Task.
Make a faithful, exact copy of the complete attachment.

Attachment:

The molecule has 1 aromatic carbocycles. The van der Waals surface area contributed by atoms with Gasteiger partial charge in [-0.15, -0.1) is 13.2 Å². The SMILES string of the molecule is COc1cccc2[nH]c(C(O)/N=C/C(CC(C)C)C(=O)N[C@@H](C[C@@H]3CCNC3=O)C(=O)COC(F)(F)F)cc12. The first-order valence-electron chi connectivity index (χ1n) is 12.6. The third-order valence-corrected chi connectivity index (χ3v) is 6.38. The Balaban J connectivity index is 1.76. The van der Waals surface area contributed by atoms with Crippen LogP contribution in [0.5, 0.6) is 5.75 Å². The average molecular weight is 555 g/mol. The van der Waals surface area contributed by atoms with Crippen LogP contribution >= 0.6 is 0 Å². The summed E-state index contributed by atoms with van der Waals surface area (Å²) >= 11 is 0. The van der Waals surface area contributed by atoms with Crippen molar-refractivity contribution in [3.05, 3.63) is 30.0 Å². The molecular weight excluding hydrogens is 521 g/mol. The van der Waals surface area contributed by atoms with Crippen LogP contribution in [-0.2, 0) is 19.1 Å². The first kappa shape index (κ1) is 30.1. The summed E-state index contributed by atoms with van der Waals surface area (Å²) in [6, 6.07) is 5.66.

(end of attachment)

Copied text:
The molecule has 1 aromatic carbocycles. The van der Waals surface area contributed by atoms with Gasteiger partial charge in [-0.15, -0.1) is 13.2 Å². The SMILES string of the molecule is COc1cccc2[nH]c(C(O)/N=C/C(CC(C)C)C(=O)N[C@@H](C[C@@H]3CCNC3=O)C(=O)COC(F)(F)F)cc12. The first-order valence-electron chi connectivity index (χ1n) is 12.6. The third-order valence-corrected chi connectivity index (χ3v) is 6.38. The Balaban J connectivity index is 1.76. The van der Waals surface area contributed by atoms with Crippen LogP contribution in [0.5, 0.6) is 5.75 Å². The average molecular weight is 555 g/mol. The van der Waals surface area contributed by atoms with Crippen LogP contribution >= 0.6 is 0 Å². The summed E-state index contributed by atoms with van der Waals surface area (Å²) >= 11 is 0. The van der Waals surface area contributed by atoms with Crippen molar-refractivity contribution in [3.05, 3.63) is 30.0 Å². The molecular weight excluding hydrogens is 521 g/mol. The van der Waals surface area contributed by atoms with Crippen LogP contribution in [-0.2, 0) is 19.1 Å². The first kappa shape index (κ1) is 30.1. The summed E-state index contributed by atoms with van der Waals surface area (Å²) in [6, 6.07) is 5.66.